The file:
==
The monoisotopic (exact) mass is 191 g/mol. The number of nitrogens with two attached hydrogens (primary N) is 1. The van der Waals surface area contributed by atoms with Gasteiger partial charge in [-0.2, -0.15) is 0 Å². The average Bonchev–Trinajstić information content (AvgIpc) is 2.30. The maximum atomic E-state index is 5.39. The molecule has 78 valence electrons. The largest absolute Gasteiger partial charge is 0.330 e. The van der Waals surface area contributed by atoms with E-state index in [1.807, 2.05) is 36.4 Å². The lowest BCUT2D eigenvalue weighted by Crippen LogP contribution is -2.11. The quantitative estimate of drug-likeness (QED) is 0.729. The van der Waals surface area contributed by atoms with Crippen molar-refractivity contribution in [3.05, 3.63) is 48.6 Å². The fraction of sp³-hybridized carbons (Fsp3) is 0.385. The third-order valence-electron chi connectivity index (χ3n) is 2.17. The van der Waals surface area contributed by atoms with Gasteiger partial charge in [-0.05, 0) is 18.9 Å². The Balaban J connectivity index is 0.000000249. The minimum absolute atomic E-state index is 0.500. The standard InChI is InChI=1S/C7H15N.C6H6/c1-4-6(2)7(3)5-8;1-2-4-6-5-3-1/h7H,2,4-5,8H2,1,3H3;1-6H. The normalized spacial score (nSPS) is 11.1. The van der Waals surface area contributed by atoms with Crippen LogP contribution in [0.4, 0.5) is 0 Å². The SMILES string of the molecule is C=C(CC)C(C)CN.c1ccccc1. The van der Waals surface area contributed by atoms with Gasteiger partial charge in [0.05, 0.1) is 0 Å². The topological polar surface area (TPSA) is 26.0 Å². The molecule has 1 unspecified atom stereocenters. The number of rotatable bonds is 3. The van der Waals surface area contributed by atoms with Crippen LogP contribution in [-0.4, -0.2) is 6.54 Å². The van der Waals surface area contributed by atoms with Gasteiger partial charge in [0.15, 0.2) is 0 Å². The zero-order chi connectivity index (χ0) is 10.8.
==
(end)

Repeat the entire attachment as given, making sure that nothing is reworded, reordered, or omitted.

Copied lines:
The monoisotopic (exact) mass is 191 g/mol. The number of nitrogens with two attached hydrogens (primary N) is 1. The van der Waals surface area contributed by atoms with Gasteiger partial charge in [-0.2, -0.15) is 0 Å². The average Bonchev–Trinajstić information content (AvgIpc) is 2.30. The maximum atomic E-state index is 5.39. The molecule has 78 valence electrons. The largest absolute Gasteiger partial charge is 0.330 e. The van der Waals surface area contributed by atoms with E-state index in [1.807, 2.05) is 36.4 Å². The lowest BCUT2D eigenvalue weighted by Crippen LogP contribution is -2.11. The quantitative estimate of drug-likeness (QED) is 0.729. The van der Waals surface area contributed by atoms with Crippen molar-refractivity contribution in [3.05, 3.63) is 48.6 Å². The fraction of sp³-hybridized carbons (Fsp3) is 0.385. The third-order valence-electron chi connectivity index (χ3n) is 2.17. The van der Waals surface area contributed by atoms with Gasteiger partial charge in [-0.05, 0) is 18.9 Å². The Balaban J connectivity index is 0.000000249. The minimum absolute atomic E-state index is 0.500. The standard InChI is InChI=1S/C7H15N.C6H6/c1-4-6(2)7(3)5-8;1-2-4-6-5-3-1/h7H,2,4-5,8H2,1,3H3;1-6H. The normalized spacial score (nSPS) is 11.1. The van der Waals surface area contributed by atoms with Crippen LogP contribution in [0.4, 0.5) is 0 Å². The SMILES string of the molecule is C=C(CC)C(C)CN.c1ccccc1. The van der Waals surface area contributed by atoms with Gasteiger partial charge in [0.05, 0.1) is 0 Å². The topological polar surface area (TPSA) is 26.0 Å². The molecule has 1 unspecified atom stereocenters. The number of rotatable bonds is 3. The van der Waals surface area contributed by atoms with Crippen LogP contribution in [-0.4, -0.2) is 6.54 Å². The van der Waals surface area contributed by atoms with Gasteiger partial charge in [0.15, 0.2) is 0 Å². The zero-order chi connectivity index (χ0) is 10.8.